The Defense Department has pinned its hopes on someday putting artificial intelligence tools in the hands of warfighters to help them make data-driven decisions on the battlefield, but given the current state of the technology and the dearth of training data that algorithms need, that goal appears difficult to achieve in the short-term.
The defense community, including the Defense AI Center stood up last year, have rolled out AI pilots on everything from predictive maintenance of aircraft and vehicles to autonomous ships.
For all of DoD’s aspirational projects, AI tools tend not to fare well in situations where data is spare or not structured in a way that the algorithm can’t process.
Ranjeev Mittu, the head of the Naval Research Lab’s information management and decision architectures branch, said the AI algorithms of today are starved for reliable training data to make informed decisions in the real world.
“It’s not really clear how much data is needed under what scenarios, for what kinds of problems yet, and I think it’s kind of emerging. There’s a lot of research going on, but I think fundamentally there’s still a lot more research that needs to be done in the relationship between data and training, and what the right tradeoffs are for the different kinds of problems,” Mittu said in an interview with Federal News Network.
As part of taking AI to the next level, the Naval Research Lab explored using bots and machine learning tools to streamline hiring, retention and retraining. Mittu said some of these ideas include using AI algorithms to filter through applications and have virtual assistants help conduct interviews or screen candidates.
“I think we should be looking at that and looking at what’s successful — what’s working in industry and what isn’t, and figuring out how we can use those techniques for the DoD,” Mittu said.
In order to track employee engagement and satisfaction, the lab has also brainstormed ways to use AI and machine learning tools to correlate the number of publications and patents NRL workers have produced over the years, and overlay that data with changes to the workforce environment, such as new management approaches.
“You can see what kinds of things actually improved the climate and the productivity, and what things tend to make it decline,” Mittu said. “You can fix those along the way, to make sure that your employees are happy, [that] they’re growing. And you can see that by the tangible outcomes they produce, as opposed to learning it at the end when they’re exiting and it’s too late to do anything to bring them back, or keep them on. I think these are things we ought to be looking at.”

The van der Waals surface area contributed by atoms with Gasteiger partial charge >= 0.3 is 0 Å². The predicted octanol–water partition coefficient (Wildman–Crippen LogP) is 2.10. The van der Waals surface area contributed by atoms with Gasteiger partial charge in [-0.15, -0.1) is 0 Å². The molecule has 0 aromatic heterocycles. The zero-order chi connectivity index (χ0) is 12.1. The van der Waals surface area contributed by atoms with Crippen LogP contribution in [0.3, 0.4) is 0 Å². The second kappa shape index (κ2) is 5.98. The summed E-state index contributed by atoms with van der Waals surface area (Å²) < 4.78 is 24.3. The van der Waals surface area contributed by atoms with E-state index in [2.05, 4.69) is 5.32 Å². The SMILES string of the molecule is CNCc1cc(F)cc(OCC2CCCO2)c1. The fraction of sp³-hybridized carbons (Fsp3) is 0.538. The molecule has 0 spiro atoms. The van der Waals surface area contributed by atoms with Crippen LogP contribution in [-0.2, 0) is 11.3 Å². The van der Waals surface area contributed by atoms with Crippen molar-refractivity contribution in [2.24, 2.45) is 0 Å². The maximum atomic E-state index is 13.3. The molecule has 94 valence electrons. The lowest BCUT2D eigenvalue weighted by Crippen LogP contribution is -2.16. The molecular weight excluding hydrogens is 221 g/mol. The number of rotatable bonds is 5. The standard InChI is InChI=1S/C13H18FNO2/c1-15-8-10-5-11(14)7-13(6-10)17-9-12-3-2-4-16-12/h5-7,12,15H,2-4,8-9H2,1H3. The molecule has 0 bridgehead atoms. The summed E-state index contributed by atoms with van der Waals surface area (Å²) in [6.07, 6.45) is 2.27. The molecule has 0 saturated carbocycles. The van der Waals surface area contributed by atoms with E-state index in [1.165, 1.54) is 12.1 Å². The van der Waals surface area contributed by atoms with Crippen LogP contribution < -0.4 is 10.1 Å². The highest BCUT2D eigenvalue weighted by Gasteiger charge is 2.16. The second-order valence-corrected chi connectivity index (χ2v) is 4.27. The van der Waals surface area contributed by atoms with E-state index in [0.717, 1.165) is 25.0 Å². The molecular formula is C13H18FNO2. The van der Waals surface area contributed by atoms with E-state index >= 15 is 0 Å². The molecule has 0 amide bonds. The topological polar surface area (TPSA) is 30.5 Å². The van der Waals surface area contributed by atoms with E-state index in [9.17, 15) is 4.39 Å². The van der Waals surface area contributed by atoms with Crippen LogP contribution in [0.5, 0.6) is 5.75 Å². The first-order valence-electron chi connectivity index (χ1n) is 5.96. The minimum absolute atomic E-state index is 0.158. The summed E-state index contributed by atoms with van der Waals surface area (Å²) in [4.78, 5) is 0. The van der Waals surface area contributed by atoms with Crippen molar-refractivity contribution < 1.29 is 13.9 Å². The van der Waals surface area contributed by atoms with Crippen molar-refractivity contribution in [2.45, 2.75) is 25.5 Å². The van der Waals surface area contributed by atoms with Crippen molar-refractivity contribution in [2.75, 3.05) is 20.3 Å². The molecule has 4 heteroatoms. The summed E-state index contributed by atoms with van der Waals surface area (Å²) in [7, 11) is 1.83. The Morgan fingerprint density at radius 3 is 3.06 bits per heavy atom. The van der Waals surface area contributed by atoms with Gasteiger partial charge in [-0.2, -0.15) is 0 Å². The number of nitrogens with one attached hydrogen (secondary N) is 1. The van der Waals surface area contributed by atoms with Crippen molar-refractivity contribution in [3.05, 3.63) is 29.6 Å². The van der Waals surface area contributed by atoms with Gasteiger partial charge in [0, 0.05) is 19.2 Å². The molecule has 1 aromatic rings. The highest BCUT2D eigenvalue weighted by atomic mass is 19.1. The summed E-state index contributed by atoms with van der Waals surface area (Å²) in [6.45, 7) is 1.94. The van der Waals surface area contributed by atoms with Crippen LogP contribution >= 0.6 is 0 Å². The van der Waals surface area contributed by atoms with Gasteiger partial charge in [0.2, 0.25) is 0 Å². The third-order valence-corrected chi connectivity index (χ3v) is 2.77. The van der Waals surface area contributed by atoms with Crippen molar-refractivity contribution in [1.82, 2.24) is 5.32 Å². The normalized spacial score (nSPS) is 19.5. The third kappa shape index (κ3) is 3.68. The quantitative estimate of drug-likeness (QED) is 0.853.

While the Trump administration has looked at ways to get ahead of AI’s impact of the workforce by launching efforts to reskill federal employees and working on an ethical framework for the government’s use of AI, Mittu said a general lack of quality data remains a fundamental challenge to greater AI transparency and explainability.
“We don’t control our own data. We’re interfacing with systems that are providing us data that we don’t necessarily own. We might just be ingesters of data,” he said. “So I think from that perspective, it gets very, very difficult to understand that lineage of data: Where did it come from? Who generated it and what processes were executed on that data, before it got to you? I think it’s really an issue of control [and] management, that the less control and management you have over data, you don’t really know how it was fused together and was integrated to give you that piece to train [an algorithm].”
Agencies, for the most part, still have some catching up to do with the private sector when it comes to the rollout of AI tools. Compared to most private companies, agencies have a harder time sharing their data with each other, and have data siloed in a variety of different networks with different classification systems. In addition, industry can acquire and experiment with emerging tech faster than the government.
“I think there are just some roadblocks that the DoD has to overcome, with not only the acquisition process of fielding these kinds of systems, but how do they work across different organizations, when the different organizations themselves could be very different from an IT perspective,” Mittu said.
While all of these challenges exist writ large for agencies looking to roll out AI and automation solutions, these problems become more apparent for the military services, which operate in warfighting situations where technology, in its current stage of maturity, is not as robust or as flexible to handle the environments that the Navy operates in, Mittu said.
“They’re dealing with chaotic environments where data is very poor, communications may be degraded. You’re having all of these issues and you’re not operating in a clean environment … In areas where there’s so much uncertainty, I think traditional techniques in the AI community, the research that’s being done, can’t really be applied in a straightforward way.”
Given those challenges, Mittu said NRL is looking to address the gaps in AI technology that industry is unlikely to solve, such as figuring out ways to train an algorithm in situations where personnel can’t guarantee access to good training data.
But in the meantime, AI tools are just as good as the data that feeds them.
“If you can control your data and curate it, and manage it, and know how it’s flowing down the information-processing pipeline, I think you’re in a better position to use that and have a measure of quality on it to be able to train any kind of algorithm in defense,” Mittu said.
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